Molly Ness

Wow. I love that so much. That literally- everything is right there for you to head out into your front yard or in your community and make it happen. I think that's going to be particularly powerful in some of our rural areas which have different sets of challenges- who are serving low-income folks especially because of the geographic and social isolation that often goes hand-in-hand with some of our rural areas so my hope is that we'll see even more Little Free Libraries popping up in those communities. So, as we wrap up let me ask you my favorite question which I ask of every guest. You've been speaking today about how Little Free Library has transformed communities and different people all around the world. So, in the spirit of talking about books as a way to bring people together, I'm going to ask you to reflect on a book that has been particularly powerful or has really stuck with you. A book from your past or present and it may be a book that you got in a Little Free Library or maybe it's a book that you will pay it forward to a Little Free Library near you, but what's that one book that's really changed you or inspired you or motivated you as a person and as a reader?

 

Margaret Aldridge

Tough question. And I bet you hear that every single time you ask it.

 

Molly Ness

It's such a tough question, but what I love about the question is that when you ask this question- it’s a simple question, but so powerful and that every time I ask this question, people smile and it brings joy to them thinking about their lives as a reader. And what really has stuck with them and we get these memories of childhood or college or whatever their reading experience was. I think you can also tell so much about a person and their life story just by using a book as a window into that- into that person. So, no pressure to choose something particularly powerful, but I think it's really a transformative question.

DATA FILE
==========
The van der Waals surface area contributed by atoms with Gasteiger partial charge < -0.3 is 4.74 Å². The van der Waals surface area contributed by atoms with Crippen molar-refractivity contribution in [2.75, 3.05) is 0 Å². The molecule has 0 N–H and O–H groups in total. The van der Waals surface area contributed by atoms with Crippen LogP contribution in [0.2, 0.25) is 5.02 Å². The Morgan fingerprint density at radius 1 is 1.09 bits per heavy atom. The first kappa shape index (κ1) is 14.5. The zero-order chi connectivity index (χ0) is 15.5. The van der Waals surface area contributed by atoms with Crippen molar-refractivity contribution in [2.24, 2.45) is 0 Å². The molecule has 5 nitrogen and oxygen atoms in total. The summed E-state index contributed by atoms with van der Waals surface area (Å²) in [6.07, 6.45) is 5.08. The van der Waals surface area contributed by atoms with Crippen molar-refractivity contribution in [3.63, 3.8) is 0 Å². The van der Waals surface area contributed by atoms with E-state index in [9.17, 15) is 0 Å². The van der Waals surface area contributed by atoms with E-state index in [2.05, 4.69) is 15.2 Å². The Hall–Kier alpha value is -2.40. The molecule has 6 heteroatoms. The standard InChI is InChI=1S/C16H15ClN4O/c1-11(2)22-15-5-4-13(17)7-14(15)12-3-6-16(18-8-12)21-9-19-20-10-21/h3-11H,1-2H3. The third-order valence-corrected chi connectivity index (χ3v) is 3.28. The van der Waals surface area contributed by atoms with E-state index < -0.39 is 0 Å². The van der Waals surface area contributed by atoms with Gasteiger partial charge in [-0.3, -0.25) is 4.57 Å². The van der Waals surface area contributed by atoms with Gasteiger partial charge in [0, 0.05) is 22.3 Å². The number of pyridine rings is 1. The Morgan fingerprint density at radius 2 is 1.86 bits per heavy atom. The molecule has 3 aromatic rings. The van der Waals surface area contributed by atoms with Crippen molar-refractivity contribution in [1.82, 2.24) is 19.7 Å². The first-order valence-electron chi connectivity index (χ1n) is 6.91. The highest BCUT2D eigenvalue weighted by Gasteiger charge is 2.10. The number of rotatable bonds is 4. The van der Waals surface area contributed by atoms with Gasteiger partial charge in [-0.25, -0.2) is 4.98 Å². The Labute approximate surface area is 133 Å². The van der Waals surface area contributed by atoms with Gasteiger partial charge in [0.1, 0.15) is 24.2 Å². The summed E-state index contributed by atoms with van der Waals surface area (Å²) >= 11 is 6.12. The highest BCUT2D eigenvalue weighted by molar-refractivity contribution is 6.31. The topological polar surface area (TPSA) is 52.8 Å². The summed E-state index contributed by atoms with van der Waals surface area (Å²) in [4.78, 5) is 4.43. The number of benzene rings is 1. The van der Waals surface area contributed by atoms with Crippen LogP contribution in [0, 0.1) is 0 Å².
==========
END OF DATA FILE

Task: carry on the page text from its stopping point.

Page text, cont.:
Margaret Aldridge

Well if I can say one quickly and then I can two- two answers.

 

Molly Ness

I will give you two.

 

Margaret Aldridge

The book right now that I think everybody should read is called Tell Me How It Ends by Valeria Luiselli and she's a Mexican American writer writing about kids immigrating to the US from Mexico and it's very powerful. The book that I would say I've been thinking about a lot recently that has had a big impact on me is Little Women. Little Women is the first book ever that I remember staying up until 2:30 in the morning to finish reading in my bed with a flashlight. My parents didn’t know I was still awake, and it was one of those- it did stick with me because of the story of powerful women and sisterhood.

 

Molly Ness

Thank you for that. When I think of Little Women, the character that always jumps to mind is Jo. What a strong powerful, dynamic sort of ahead of her own time woman. And certainly, the power of reading and literacy for that group of characters in Little Women and in Jo in particular- speaks to this collective power of reading, to bring us together, and to transform lives. Margaret, thank you so much for all the work that you are doing to spread the love of reading and book culture across literally- across the globe with the work of Little Free Library. Thank you for your time today and for your passion about ending book deserts and getting books into the hands of readers all over the world.

 

Margaret Aldridge

Thank you so much for having me.